The 5 Best Superhero Video Games of All Time

Superhero video games are often rushed to coincide with the releases of their corresponding movies. As a result, video game adaptations of comic franchises are notoriously hit-or-miss. For every Batman: Arkham City, there are at least five Superman 64s. And while we could go on and on about such humorously bad games, we wanted to take a moment to praise the titles that truly made us feel like we were our most beloved heroes. Below is our list of the best video game adaptations of comics.

Spider-Man 2 (2004)

While the first Spider-Man film tie-in was received poorly, we think it has a certain nostalgic charm. However, even without the nostalgia factor, Spider-Man 2 is an objectively good game. Activision borrowed Grand Theft Auto’s open world formula and allowed players to roam freely through a surprisingly accurate rendition of New York City, sprawling with side quests that keep the player occupied even after beating the game.

What’s most impressive are the game’s simple, yet effective swinging mechanics, which are probably the most realistic of any Spider-Man game to date. As a kid I spent hours just swinging through the city, the game’s missions almost being secondary to the free-roaming elements. 

Granted, the combat system was a bit clunky, but the Spider-Man 2’s positives far outweighed these minor setbacks.

The Incredible Hulk: Ultimate Destruction (2005)

Unlike many of the games on this list The Incredible Hulk: Ultimate Destruction was not a film tie-in, which may have contributed to its quality. As the title suggests, it was pure dumb fun, allowing the player to smash anything and everything. Featuring open world gameplay, the player can be as destructive as possible, leaving the entire city in ruins if they so choose. How many other games allow you to throw a car at a helicopter? Put most simply, this game is therapeutic.

Also, since the game did not have to follow the narrative of a film, it was able to be more true to the Hulk comics’ vision of the character. While not overwhelmingly profound, the plot is engaging. Missions can tread on the difficult side, but for players seeking a challenge, this is certainly not a negative.

While it was met with favorable reviews, Ultimate Destruction didn’t sell as well as it should have. We can only hope that one day this game gets the recognition it deserves.

Batman: Arkham City (2011)

It is safe to say that Batman: Arkham City set the precedent for all superhero video games that followed it. It is the closest any game has come to making the player feel like they themselves are the titular hero.

By the time of its release, open world games were commonplace; however, Arkham City’s use of the formula was unique. Its sandbox is teeming with thugs and side quests, never leaving the player without something to do. Similar to Spider-Man 2’s brilliant implementation of swinging, the player-friendly gliding feature makes it easy to get lost in exploration of the gritty city.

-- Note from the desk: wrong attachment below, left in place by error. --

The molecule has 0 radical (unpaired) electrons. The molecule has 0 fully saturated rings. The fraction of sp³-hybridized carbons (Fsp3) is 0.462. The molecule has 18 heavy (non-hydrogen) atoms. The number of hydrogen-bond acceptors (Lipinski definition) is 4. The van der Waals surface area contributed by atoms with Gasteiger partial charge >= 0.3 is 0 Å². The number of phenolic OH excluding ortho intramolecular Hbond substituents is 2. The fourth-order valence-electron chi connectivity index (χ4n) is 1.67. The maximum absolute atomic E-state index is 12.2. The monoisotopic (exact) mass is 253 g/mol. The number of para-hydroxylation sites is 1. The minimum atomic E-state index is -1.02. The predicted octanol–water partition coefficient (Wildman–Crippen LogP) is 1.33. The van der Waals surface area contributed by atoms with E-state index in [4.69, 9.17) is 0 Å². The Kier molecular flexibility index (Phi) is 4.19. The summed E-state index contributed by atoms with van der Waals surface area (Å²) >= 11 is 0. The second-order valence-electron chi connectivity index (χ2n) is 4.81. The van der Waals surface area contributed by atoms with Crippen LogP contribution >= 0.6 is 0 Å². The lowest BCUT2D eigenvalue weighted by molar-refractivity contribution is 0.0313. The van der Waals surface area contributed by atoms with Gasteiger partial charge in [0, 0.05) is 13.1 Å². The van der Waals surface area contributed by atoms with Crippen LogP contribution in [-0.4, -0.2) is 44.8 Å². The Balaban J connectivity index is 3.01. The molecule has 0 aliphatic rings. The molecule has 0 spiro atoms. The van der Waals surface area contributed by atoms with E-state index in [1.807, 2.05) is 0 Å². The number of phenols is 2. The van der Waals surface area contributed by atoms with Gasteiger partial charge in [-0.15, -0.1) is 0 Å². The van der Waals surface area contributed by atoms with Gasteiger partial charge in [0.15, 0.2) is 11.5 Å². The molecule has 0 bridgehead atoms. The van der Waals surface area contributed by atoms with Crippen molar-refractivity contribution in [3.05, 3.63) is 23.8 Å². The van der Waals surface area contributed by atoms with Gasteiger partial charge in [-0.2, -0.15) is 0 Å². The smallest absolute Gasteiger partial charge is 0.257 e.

The villains in Arkham City range from those we’d expect (Joker, Penguin, Mr. Freeze) to those who never really received much mainstream attention, including Hugo Strange, a character we never fully appreciated until playing this game. Hell, even Calendar Man makes a cameo appearance. 

X-Men Origins: Wolverine (2009)

You may be shocked to see X-Men Origins: Wolverine on this list, especially considering that the film off of which it’s based is one of the worst Marvel movies. In this article, we deservedly ripped into the film off of which this game is based. However, this is one of the few instances in which the game is better than the film. Much, much better in fact.

While Origins’s plot may be subpar, it’s not exactly the game’s appeal. Often compared to God of War, the game features an excellent combat system. It allows for over-the-top gory (aka fun) kills. While on the topic of gore, it is devilishly entertaining watching our hero’s flesh tear and regenerate after taking damage. While it may be a small detail, it was rightfully appreciated by players.

The game also features immersive level design, absolutely trumping the film’s monotonous locations. If there is anything positive to say about the film, it’s that it birthed this gem of a game.

Ultimate Marvel vs. Capcom 3 (2011)

We thought we’d close this list with a bit of nostalgia. While Ultimate Marvel vs. Capcom 3 is the most recent installment of its series, the game takes everything that we loved about MvC as kids and modernizes it. We’ve got tag-team fights, an array of both well-known and lesser-known characters from both the Marvel and Capcom universes, and—for the first time in the series—3D graphics. Still, even with its revamping, it maintains the vintage arcade feel of its predecessors.

Think we missed something? What are your favorite superhero video games? Let us know in the comments below.



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